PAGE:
How do you change?

Change begins with awareness and acceptance that life is not working the way

TRUTH IN NUMBERS

85%

Our New Business Comes From Referrals

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DIVA OF DIY

Summertime crafts Celebrate the season of sun with these creations for inside and outside the home By Leanne Lee

W

ith the days growing longer, you’ll likely want to embrace the endless summer sun both inside and outside your home. Live and entertain in style this summer with these easy DIY projects to add color and life to your home. I hope these ideas inspire you to get creative when decorating your space for the summer. Please email me pictures of your finished projects and remember… Your next successful project is only an idea away!

Flower bed I found this brass bed at an estate sale for $75, which included the bed springs.

Like our page at: Diva of DIY

SUPPLIES l Headboard l Footboard (optional but cool) l Flowers for appropriate sun exposure

Follow us at: Diva of DIY

Follow me at: Diva of DIY

Follow me at: @divaofdiykc

Sign up for our newsletter at www.divaofdiy.com

INSTRUCTIONS l Dig a hole for the headboard (and one for footboard, if you use one). l Plant flowers in between l Water as necessary

Insulator votive holders These candle holders add an industrial feel which I love. I like to hang these on the inside of a large market umbrella or on small tree limbs. SUPPLIES l Bed springs l Insulators l Baling or all-purpose wire for hanging l Tea light INSTRUCTIONS l Attach baling wire to bed spring so it will hang at the desired height l Insert insulator into bed spring l Add tea light

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3-D flower pot stepping stone This is a great project to do with the kids – or by yourself. SUPPLIES l 10 cups quikcrete l 2 cups water l Dollar store tin pan l Marbles or floral gems l Terra cotta pot l Green acrylic paint INSTRUCTIONS l Pour water into concrete mix a little at a time until it is the consistency of chunky brownie batter. l Pour into mold and pack it down until smooth. l Using a hammer, break pot in half and place in concrete. l Add marbles to make flowers. Paint the stems with green paint. l Let dry 24 hours. Peel off the tin pan and you have a beautiful stepping stone!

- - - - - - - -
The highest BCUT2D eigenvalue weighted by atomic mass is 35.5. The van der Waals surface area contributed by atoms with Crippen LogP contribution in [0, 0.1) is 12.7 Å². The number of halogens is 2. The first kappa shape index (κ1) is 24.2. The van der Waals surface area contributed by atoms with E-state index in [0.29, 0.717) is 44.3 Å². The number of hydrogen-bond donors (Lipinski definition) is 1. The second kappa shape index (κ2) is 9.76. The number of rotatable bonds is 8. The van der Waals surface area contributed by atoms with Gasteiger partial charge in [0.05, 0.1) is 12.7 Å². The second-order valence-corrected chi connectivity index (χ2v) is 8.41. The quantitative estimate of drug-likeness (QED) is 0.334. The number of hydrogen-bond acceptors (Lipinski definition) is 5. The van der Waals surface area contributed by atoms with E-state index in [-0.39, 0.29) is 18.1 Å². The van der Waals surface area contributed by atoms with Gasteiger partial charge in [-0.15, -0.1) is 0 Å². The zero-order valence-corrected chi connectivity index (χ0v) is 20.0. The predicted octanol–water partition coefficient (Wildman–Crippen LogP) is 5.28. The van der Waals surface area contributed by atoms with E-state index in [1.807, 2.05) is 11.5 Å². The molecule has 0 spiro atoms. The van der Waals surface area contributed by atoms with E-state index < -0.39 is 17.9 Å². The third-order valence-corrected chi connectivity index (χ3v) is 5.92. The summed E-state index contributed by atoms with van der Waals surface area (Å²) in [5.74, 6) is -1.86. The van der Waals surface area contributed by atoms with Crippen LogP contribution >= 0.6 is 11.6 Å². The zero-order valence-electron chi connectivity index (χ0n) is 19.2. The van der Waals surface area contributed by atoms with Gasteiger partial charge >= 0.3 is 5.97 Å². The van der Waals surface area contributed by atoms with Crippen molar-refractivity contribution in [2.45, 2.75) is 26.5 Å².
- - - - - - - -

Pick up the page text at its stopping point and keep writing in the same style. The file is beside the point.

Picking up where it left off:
DIVA OF DIY Window planters Now these are just downright adorable! It is literally a “window” planter. SUPPLIES l Wood or plastic window box l Old window pane l Wood screws l Assorted flowers (depending on sunlight exposure) l Soil INSTRUCTIONS l Take a plastic or wood window box and attach it to an old window pane. l Once I attach the window box to the frame, I spray paint it in a bright color and then hang it on my wood-picket fence. Make several and paint them in different colors. l Add flowers and voila – window planters.

Hanging lanterns I love these DIY lanterns hanging in the trees or on shepherd’s hooks. They add ambience and extra light to a backyard.

Chair planters These chair planters add a sense of whimsy to your décor and the best part – they can be used inside or outside! SUPPLIES l Old chair (This could be metal or wood. The easiest planters are made with the chairs that have a removable seat or cushion) l Drill/drill bit l Spray paint made for outdoor furniture l Jigsaw if cutting a hole in a wood chair INSTRUCTIONS l Remove cushion or seat of chair. It is usually attached with 4-6 screws from the bottom. If cutting a hole in the seat of a wooden chair, measure your pot and cut a hole in the center using a jigsaw. l Lightly scuff up the wood on the chair with a sanding block. If it is a metal chair, prime rust spots with a stain blocker before painting. l Spray paint in color of choice l Insert pot into planter. Fill with flowers!